Addressing Poverty 2018-06-08T14:44:04+00:00

Addressing Poverty

In 1852, William Henry Letterman and Charles Page Thomas Moore started the Phi Kappa Psi Fraternity based on the concept of providing service to those who are less fortunate. This is why Phi Kappa Psi’s maxim is The Great Joy of Serving Others. Since then, Phi Psis across the world have been giving of their time and talents to causes important to them and their families. As we evaluate the impact we aspire to make in our communities, the Fraternity believes a dedicated and collective focus on Addressing Poverty Issues is the best approach to live our founding principles and serve those around us.

As we embark on this new initiative, it’s important to acknowledge poverty is a complex topic. According to the United Way, “Poverty is closely tied to education and health, as well as income, and can worsen circumstances that are already difficult. Changing outcomes in any of these areas will require thoughtful planning and implementation that recognizes and addresses the connections between them.” As a result, Phi Kappa Psi seeks to find creative ways to address these complex issues in partnership with agencies who are currently doing work in our local communities. It requires comprehensive advocacy efforts, hands-on service, and generous philanthropic fundraising to promote well-being and expand resources and support available. This expansion of focus provides our members with more flexibility and autonomy to create community partnerships that are meaningful to them.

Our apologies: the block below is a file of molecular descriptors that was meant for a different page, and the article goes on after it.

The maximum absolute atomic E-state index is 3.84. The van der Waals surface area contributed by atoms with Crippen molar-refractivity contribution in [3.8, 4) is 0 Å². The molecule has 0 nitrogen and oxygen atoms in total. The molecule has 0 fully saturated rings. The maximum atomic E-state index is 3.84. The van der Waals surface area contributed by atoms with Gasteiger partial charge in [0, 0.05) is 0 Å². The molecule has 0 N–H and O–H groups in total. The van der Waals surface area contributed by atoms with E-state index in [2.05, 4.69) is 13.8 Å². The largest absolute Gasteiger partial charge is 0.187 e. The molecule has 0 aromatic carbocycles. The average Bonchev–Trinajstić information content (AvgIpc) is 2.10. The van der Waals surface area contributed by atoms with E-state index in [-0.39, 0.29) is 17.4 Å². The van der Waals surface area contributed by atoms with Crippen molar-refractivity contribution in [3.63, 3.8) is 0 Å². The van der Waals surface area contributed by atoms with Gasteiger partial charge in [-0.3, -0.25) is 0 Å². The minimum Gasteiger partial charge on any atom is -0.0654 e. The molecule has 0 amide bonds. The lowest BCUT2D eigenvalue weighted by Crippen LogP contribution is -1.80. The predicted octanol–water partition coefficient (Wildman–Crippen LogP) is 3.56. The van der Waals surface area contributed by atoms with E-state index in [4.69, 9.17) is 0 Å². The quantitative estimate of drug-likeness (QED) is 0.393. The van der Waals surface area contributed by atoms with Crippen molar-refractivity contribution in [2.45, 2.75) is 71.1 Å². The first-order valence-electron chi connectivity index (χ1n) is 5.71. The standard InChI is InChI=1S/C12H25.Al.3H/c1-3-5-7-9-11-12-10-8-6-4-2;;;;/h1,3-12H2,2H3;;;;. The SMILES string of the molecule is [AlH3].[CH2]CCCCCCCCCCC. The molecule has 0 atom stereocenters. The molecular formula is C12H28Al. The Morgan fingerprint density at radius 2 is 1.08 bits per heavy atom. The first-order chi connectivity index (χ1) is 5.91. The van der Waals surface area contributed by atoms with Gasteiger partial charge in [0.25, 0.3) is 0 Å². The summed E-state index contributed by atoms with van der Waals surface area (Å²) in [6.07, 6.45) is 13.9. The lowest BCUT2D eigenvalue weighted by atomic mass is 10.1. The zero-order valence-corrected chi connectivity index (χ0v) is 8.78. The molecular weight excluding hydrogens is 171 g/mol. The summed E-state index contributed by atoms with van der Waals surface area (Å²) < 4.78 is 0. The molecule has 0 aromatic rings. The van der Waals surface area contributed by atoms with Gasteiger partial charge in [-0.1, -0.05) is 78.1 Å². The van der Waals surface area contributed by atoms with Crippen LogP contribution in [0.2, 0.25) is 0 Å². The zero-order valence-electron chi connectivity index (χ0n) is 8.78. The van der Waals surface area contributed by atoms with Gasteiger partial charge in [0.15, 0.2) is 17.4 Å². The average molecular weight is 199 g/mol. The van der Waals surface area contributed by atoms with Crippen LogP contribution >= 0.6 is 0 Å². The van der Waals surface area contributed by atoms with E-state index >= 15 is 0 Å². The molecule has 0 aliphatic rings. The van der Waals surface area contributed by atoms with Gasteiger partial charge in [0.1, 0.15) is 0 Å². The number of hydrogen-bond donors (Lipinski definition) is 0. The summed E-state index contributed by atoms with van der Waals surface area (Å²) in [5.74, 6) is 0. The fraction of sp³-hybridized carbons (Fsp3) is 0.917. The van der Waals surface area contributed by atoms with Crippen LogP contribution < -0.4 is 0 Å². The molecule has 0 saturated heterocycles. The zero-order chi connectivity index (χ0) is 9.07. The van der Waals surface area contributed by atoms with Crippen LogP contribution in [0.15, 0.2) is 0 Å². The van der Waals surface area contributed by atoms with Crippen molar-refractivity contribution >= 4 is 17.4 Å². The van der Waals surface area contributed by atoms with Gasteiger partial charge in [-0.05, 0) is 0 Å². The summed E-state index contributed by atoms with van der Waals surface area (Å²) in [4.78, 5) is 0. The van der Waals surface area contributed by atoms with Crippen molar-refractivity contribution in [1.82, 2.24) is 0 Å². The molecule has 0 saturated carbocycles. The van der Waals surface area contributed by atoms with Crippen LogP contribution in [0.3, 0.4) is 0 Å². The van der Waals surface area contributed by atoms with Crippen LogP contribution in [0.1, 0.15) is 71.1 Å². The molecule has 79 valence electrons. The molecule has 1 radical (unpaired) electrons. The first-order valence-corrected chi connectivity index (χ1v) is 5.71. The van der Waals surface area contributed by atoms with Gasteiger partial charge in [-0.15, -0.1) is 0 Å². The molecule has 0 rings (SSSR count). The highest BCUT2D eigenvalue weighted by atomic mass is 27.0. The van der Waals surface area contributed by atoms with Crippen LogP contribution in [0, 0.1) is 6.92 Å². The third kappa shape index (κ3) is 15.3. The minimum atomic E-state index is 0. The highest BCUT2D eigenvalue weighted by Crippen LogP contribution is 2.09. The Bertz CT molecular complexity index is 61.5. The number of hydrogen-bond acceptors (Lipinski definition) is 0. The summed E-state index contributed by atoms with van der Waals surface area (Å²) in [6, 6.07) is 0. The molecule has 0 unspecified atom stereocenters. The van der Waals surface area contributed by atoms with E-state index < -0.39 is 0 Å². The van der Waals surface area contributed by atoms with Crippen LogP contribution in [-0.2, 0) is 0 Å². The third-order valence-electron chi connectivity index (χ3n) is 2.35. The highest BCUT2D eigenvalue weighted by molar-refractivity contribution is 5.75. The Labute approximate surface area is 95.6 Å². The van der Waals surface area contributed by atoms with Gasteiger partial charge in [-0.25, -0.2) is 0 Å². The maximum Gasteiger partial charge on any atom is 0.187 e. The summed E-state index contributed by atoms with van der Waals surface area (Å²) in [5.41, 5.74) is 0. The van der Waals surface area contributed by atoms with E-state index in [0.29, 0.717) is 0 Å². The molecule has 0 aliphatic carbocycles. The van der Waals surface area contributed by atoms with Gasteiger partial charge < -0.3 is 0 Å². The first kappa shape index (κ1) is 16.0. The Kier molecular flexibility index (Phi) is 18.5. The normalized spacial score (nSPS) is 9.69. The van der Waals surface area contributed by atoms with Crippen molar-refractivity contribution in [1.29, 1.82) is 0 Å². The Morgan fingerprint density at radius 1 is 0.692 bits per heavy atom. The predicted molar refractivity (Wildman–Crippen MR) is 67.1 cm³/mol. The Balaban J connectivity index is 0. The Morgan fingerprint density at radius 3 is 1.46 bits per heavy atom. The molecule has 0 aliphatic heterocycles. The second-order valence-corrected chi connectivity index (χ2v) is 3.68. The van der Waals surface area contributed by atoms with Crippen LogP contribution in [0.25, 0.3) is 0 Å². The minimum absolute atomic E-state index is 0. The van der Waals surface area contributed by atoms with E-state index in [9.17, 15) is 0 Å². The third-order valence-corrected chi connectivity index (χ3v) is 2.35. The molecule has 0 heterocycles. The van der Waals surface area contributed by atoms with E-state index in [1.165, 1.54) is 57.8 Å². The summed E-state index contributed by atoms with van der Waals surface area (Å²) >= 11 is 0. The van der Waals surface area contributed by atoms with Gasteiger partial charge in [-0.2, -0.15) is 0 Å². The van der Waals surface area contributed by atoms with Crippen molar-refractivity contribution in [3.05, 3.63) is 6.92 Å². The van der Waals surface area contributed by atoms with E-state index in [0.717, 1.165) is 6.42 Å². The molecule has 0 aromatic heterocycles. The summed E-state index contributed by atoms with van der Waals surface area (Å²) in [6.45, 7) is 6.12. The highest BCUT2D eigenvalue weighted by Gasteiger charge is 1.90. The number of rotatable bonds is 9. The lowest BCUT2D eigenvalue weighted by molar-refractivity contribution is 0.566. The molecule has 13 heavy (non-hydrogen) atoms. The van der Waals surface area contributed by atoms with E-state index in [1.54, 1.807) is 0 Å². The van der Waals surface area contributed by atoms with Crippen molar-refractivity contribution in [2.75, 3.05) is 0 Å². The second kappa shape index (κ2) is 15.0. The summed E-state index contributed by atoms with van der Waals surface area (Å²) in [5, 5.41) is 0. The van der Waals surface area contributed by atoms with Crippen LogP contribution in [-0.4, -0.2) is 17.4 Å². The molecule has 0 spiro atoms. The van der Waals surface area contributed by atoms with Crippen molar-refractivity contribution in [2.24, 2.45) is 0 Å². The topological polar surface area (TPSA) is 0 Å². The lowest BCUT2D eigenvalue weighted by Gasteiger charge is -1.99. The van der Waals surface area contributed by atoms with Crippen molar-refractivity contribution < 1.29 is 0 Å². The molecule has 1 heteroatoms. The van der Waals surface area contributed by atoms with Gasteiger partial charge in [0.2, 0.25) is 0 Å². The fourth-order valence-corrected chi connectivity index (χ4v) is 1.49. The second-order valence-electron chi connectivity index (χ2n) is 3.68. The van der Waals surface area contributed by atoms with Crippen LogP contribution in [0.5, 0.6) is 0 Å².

Poverty can be addressed in a number of ways, including enhancing community knowledge and ability; introducing economic opportunities to under-served communities; promoting environmental awareness; increasing food access; expanding land use; engaging parents in education; providing quality housing for low-income families; advocating for justice reform; and empowering/mentoring youth to be involved in their communities. We recognize we are not going to solve the problem of poverty overnight—however, we can collectively begin to identify the core issues in our local communities, and seek to improve them with strategic efforts on the part of our chapters, colonies, alumni associations, and alumni members working alongside local philanthropic partners who are putting in the work each and every day.

There are a variety of national organizations that could be explored for partnership. With these national organizations, there are local branches in communities who are working to address these issues which are widely available to all of our members:

This list is only a starting point of the options to explore in our communities. Members are encouraged to explore both local and inter/national partners to determine the best fit for the way they would like to focus on this issue. The best approach is to be curious about what major issues affect your local community, determine how you would like to have a positive impact, and work to identify the most meaningful ways to address those issues.

For more information about the Poverty needs in your state, check out the Human Needs Index from the Salvation Army and the Lilly Family School of Philanthropy at Indiana University.

As you begin these conversations, this TED Talk by Teva Sienicki provides helpful considerations on work around addressing poverty. As the president and CEO of a nonprofit working on this issue, she shares what she has learned in her work:

More information about this new focus will be available in the coming months. Look for a full guidebook and resource list to be distributed to chapters, colonies and alumni associations prior to the fall 2018 term.

If you have questions or would like more information, please contact Senior Director of Member Development, Kyle Hickman.

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